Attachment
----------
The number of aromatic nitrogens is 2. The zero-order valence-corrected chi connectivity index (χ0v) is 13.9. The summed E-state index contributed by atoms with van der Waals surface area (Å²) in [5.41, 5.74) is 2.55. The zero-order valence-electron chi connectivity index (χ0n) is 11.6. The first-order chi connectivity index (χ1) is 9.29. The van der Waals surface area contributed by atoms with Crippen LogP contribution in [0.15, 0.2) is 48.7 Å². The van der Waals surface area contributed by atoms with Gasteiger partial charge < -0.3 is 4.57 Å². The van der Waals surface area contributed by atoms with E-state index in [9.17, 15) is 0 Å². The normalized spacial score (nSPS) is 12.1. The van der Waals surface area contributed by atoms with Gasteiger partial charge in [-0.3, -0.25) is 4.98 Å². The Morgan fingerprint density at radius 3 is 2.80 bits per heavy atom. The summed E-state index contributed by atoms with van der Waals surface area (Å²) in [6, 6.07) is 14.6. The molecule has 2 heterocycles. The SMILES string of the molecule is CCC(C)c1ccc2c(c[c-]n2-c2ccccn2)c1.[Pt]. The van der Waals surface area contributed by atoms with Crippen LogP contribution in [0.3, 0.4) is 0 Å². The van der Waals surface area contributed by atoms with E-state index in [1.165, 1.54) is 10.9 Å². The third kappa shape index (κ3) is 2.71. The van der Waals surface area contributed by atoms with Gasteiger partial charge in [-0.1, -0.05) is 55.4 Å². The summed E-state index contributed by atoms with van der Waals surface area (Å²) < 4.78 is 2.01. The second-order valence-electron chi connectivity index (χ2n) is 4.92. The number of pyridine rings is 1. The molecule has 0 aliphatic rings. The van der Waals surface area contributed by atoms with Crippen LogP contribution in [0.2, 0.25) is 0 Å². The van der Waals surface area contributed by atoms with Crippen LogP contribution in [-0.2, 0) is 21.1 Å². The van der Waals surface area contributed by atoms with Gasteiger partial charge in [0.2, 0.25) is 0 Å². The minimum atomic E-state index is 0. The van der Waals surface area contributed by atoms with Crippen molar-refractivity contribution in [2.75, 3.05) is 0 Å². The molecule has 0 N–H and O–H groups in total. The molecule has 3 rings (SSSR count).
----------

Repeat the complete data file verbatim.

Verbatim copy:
The number of aromatic nitrogens is 2. The zero-order valence-corrected chi connectivity index (χ0v) is 13.9. The summed E-state index contributed by atoms with van der Waals surface area (Å²) in [5.41, 5.74) is 2.55. The zero-order valence-electron chi connectivity index (χ0n) is 11.6. The first-order chi connectivity index (χ1) is 9.29. The van der Waals surface area contributed by atoms with Crippen LogP contribution in [0.15, 0.2) is 48.7 Å². The van der Waals surface area contributed by atoms with Gasteiger partial charge < -0.3 is 4.57 Å². The van der Waals surface area contributed by atoms with E-state index in [9.17, 15) is 0 Å². The normalized spacial score (nSPS) is 12.1. The van der Waals surface area contributed by atoms with Gasteiger partial charge in [-0.3, -0.25) is 4.98 Å². The Morgan fingerprint density at radius 3 is 2.80 bits per heavy atom. The summed E-state index contributed by atoms with van der Waals surface area (Å²) in [6, 6.07) is 14.6. The molecule has 2 heterocycles. The SMILES string of the molecule is CCC(C)c1ccc2c(c[c-]n2-c2ccccn2)c1.[Pt]. The van der Waals surface area contributed by atoms with Crippen LogP contribution in [0.3, 0.4) is 0 Å². The van der Waals surface area contributed by atoms with E-state index in [1.165, 1.54) is 10.9 Å². The third kappa shape index (κ3) is 2.71. The van der Waals surface area contributed by atoms with Gasteiger partial charge in [-0.1, -0.05) is 55.4 Å². The summed E-state index contributed by atoms with van der Waals surface area (Å²) < 4.78 is 2.01. The second-order valence-electron chi connectivity index (χ2n) is 4.92. The number of pyridine rings is 1. The molecule has 0 aliphatic rings. The van der Waals surface area contributed by atoms with Crippen LogP contribution in [0.2, 0.25) is 0 Å². The van der Waals surface area contributed by atoms with Crippen LogP contribution in [-0.2, 0) is 21.1 Å². The van der Waals surface area contributed by atoms with Gasteiger partial charge in [0.2, 0.25) is 0 Å². The minimum atomic E-state index is 0. The van der Waals surface area contributed by atoms with Crippen molar-refractivity contribution in [2.75, 3.05) is 0 Å². The molecule has 0 N–H and O–H groups in total. The molecule has 3 rings (SSSR count).